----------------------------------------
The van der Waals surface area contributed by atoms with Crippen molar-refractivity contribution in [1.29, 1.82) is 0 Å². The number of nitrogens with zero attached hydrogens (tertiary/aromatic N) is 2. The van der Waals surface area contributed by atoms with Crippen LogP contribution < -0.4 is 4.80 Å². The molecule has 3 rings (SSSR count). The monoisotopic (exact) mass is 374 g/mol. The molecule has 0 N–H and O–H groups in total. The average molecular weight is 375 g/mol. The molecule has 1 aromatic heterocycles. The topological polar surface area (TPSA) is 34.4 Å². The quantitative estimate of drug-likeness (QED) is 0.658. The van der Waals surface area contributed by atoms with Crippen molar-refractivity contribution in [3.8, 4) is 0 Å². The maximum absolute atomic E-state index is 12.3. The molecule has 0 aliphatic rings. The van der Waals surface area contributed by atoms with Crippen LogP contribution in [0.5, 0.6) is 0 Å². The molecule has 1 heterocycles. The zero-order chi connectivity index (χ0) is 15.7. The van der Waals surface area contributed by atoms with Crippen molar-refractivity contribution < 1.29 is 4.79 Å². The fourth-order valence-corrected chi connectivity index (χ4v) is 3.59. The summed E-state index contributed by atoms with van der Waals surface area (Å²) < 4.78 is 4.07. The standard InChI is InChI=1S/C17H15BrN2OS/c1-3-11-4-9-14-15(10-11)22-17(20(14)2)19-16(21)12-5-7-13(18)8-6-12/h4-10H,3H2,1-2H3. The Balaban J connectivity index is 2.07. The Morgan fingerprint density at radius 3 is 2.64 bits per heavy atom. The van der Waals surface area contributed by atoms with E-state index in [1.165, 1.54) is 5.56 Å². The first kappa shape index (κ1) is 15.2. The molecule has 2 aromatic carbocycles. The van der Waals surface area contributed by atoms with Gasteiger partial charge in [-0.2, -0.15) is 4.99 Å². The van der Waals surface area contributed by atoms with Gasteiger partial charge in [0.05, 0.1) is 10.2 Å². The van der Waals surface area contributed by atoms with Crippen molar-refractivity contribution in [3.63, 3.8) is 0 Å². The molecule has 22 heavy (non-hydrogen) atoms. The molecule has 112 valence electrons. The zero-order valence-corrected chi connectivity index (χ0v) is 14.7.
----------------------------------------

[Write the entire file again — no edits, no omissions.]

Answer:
The van der Waals surface area contributed by atoms with Crippen molar-refractivity contribution in [1.29, 1.82) is 0 Å². The number of nitrogens with zero attached hydrogens (tertiary/aromatic N) is 2. The van der Waals surface area contributed by atoms with Crippen LogP contribution < -0.4 is 4.80 Å². The molecule has 3 rings (SSSR count). The monoisotopic (exact) mass is 374 g/mol. The molecule has 0 N–H and O–H groups in total. The average molecular weight is 375 g/mol. The molecule has 1 aromatic heterocycles. The topological polar surface area (TPSA) is 34.4 Å². The quantitative estimate of drug-likeness (QED) is 0.658. The van der Waals surface area contributed by atoms with Crippen molar-refractivity contribution in [3.8, 4) is 0 Å². The maximum absolute atomic E-state index is 12.3. The molecule has 0 aliphatic rings. The van der Waals surface area contributed by atoms with Crippen LogP contribution in [0.5, 0.6) is 0 Å². The molecule has 1 heterocycles. The zero-order chi connectivity index (χ0) is 15.7. The van der Waals surface area contributed by atoms with Crippen molar-refractivity contribution < 1.29 is 4.79 Å². The fourth-order valence-corrected chi connectivity index (χ4v) is 3.59. The summed E-state index contributed by atoms with van der Waals surface area (Å²) < 4.78 is 4.07. The standard InChI is InChI=1S/C17H15BrN2OS/c1-3-11-4-9-14-15(10-11)22-17(20(14)2)19-16(21)12-5-7-13(18)8-6-12/h4-10H,3H2,1-2H3. The Balaban J connectivity index is 2.07. The Morgan fingerprint density at radius 3 is 2.64 bits per heavy atom. The van der Waals surface area contributed by atoms with E-state index in [1.165, 1.54) is 5.56 Å². The first kappa shape index (κ1) is 15.2. The molecule has 2 aromatic carbocycles. The van der Waals surface area contributed by atoms with Gasteiger partial charge in [-0.2, -0.15) is 4.99 Å². The van der Waals surface area contributed by atoms with Gasteiger partial charge in [0.05, 0.1) is 10.2 Å². The van der Waals surface area contributed by atoms with Crippen molar-refractivity contribution in [3.63, 3.8) is 0 Å². The molecule has 22 heavy (non-hydrogen) atoms. The molecule has 112 valence electrons. The zero-order valence-corrected chi connectivity index (χ0v) is 14.7.